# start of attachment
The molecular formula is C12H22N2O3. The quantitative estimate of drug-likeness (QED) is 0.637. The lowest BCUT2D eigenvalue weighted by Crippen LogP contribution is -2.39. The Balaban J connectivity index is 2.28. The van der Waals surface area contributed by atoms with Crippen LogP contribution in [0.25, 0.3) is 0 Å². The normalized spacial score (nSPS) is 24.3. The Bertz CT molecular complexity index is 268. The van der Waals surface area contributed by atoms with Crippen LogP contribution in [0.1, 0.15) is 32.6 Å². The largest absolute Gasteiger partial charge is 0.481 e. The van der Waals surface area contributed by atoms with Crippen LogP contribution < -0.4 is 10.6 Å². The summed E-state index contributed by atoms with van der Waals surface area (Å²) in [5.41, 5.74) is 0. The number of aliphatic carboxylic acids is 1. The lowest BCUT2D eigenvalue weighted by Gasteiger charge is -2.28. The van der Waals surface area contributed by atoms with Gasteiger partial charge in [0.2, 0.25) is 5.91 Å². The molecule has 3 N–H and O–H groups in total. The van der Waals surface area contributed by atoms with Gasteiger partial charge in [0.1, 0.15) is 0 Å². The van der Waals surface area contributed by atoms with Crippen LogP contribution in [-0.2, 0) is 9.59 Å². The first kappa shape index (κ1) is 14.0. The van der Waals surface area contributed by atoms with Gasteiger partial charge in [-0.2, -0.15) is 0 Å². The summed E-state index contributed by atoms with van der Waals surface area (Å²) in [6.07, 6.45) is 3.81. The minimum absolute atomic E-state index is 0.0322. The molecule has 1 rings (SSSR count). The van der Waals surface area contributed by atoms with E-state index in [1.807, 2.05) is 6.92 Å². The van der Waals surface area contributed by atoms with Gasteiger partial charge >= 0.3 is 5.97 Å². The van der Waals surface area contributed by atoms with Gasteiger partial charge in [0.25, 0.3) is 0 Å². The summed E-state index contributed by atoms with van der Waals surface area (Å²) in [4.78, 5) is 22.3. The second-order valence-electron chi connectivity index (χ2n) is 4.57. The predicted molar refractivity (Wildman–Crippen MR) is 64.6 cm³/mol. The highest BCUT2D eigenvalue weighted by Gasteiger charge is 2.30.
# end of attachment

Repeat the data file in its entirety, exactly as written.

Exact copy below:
The molecular formula is C12H22N2O3. The quantitative estimate of drug-likeness (QED) is 0.637. The lowest BCUT2D eigenvalue weighted by Crippen LogP contribution is -2.39. The Balaban J connectivity index is 2.28. The van der Waals surface area contributed by atoms with Crippen LogP contribution in [0.25, 0.3) is 0 Å². The normalized spacial score (nSPS) is 24.3. The Bertz CT molecular complexity index is 268. The van der Waals surface area contributed by atoms with Crippen LogP contribution in [0.1, 0.15) is 32.6 Å². The largest absolute Gasteiger partial charge is 0.481 e. The van der Waals surface area contributed by atoms with Crippen LogP contribution < -0.4 is 10.6 Å². The summed E-state index contributed by atoms with van der Waals surface area (Å²) in [5.41, 5.74) is 0. The number of aliphatic carboxylic acids is 1. The lowest BCUT2D eigenvalue weighted by Gasteiger charge is -2.28. The van der Waals surface area contributed by atoms with Gasteiger partial charge in [0.2, 0.25) is 5.91 Å². The molecule has 3 N–H and O–H groups in total. The van der Waals surface area contributed by atoms with Gasteiger partial charge in [0.1, 0.15) is 0 Å². The van der Waals surface area contributed by atoms with Crippen LogP contribution in [-0.2, 0) is 9.59 Å². The first kappa shape index (κ1) is 14.0. The van der Waals surface area contributed by atoms with Gasteiger partial charge in [-0.2, -0.15) is 0 Å². The summed E-state index contributed by atoms with van der Waals surface area (Å²) in [6.07, 6.45) is 3.81. The minimum absolute atomic E-state index is 0.0322. The molecule has 1 rings (SSSR count). The van der Waals surface area contributed by atoms with E-state index in [1.807, 2.05) is 6.92 Å². The van der Waals surface area contributed by atoms with Gasteiger partial charge >= 0.3 is 5.97 Å². The van der Waals surface area contributed by atoms with Gasteiger partial charge in [0.25, 0.3) is 0 Å². The summed E-state index contributed by atoms with van der Waals surface area (Å²) in [4.78, 5) is 22.3. The second-order valence-electron chi connectivity index (χ2n) is 4.57. The predicted molar refractivity (Wildman–Crippen MR) is 64.6 cm³/mol. The highest BCUT2D eigenvalue weighted by Gasteiger charge is 2.30.